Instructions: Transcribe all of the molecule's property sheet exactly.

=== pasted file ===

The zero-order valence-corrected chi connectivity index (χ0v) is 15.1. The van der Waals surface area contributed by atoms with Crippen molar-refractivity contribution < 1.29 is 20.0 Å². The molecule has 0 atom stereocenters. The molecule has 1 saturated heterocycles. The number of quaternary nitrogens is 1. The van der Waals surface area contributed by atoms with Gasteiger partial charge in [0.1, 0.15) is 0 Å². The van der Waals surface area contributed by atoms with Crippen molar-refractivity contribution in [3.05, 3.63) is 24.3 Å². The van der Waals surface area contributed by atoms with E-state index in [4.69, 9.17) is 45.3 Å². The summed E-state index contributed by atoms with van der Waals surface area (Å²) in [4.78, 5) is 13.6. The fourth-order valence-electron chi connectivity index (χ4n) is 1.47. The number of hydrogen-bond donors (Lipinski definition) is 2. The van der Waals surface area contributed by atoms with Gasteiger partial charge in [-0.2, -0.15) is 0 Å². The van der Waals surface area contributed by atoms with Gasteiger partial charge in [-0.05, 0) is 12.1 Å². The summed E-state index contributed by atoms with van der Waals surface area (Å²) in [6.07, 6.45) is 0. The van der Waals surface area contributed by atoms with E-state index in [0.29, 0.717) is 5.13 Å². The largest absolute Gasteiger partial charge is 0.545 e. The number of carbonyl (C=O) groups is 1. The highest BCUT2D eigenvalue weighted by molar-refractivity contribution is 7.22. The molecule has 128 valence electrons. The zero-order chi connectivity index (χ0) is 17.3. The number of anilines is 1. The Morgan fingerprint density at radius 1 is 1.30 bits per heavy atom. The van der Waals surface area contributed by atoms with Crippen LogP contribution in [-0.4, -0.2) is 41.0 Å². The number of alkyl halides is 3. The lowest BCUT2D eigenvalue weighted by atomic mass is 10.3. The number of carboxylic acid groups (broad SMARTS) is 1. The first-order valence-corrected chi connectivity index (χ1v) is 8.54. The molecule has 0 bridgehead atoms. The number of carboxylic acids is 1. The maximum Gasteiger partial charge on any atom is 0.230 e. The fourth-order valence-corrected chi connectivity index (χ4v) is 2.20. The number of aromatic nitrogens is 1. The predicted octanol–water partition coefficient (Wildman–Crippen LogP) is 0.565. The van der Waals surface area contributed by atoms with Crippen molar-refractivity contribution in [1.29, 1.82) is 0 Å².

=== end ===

The zero-order valence-corrected chi connectivity index (χ0v) is 15.1. The van der Waals surface area contributed by atoms with Crippen molar-refractivity contribution < 1.29 is 20.0 Å². The molecule has 0 atom stereocenters. The molecule has 1 saturated heterocycles. The number of quaternary nitrogens is 1. The van der Waals surface area contributed by atoms with Gasteiger partial charge in [0.1, 0.15) is 0 Å². The van der Waals surface area contributed by atoms with Crippen molar-refractivity contribution in [3.05, 3.63) is 24.3 Å². The van der Waals surface area contributed by atoms with E-state index in [4.69, 9.17) is 45.3 Å². The summed E-state index contributed by atoms with van der Waals surface area (Å²) in [4.78, 5) is 13.6. The fourth-order valence-electron chi connectivity index (χ4n) is 1.47. The number of hydrogen-bond donors (Lipinski definition) is 2. The van der Waals surface area contributed by atoms with Gasteiger partial charge in [-0.2, -0.15) is 0 Å². The van der Waals surface area contributed by atoms with Gasteiger partial charge in [-0.05, 0) is 12.1 Å². The summed E-state index contributed by atoms with van der Waals surface area (Å²) in [6.07, 6.45) is 0. The van der Waals surface area contributed by atoms with E-state index in [0.29, 0.717) is 5.13 Å². The largest absolute Gasteiger partial charge is 0.545 e. The number of carbonyl (C=O) groups is 1. The highest BCUT2D eigenvalue weighted by molar-refractivity contribution is 7.22. The molecule has 128 valence electrons. The zero-order chi connectivity index (χ0) is 17.3. The number of anilines is 1. The Morgan fingerprint density at radius 1 is 1.30 bits per heavy atom. The van der Waals surface area contributed by atoms with Crippen LogP contribution in [-0.4, -0.2) is 41.0 Å². The number of alkyl halides is 3. The lowest BCUT2D eigenvalue weighted by atomic mass is 10.3. The number of carboxylic acid groups (broad SMARTS) is 1. The first-order valence-corrected chi connectivity index (χ1v) is 8.54. The molecule has 0 bridgehead atoms. The number of carboxylic acids is 1. The maximum Gasteiger partial charge on any atom is 0.230 e. The fourth-order valence-corrected chi connectivity index (χ4v) is 2.20. The number of aromatic nitrogens is 1. The predicted octanol–water partition coefficient (Wildman–Crippen LogP) is 0.565. The van der Waals surface area contributed by atoms with Crippen molar-refractivity contribution in [1.29, 1.82) is 0 Å².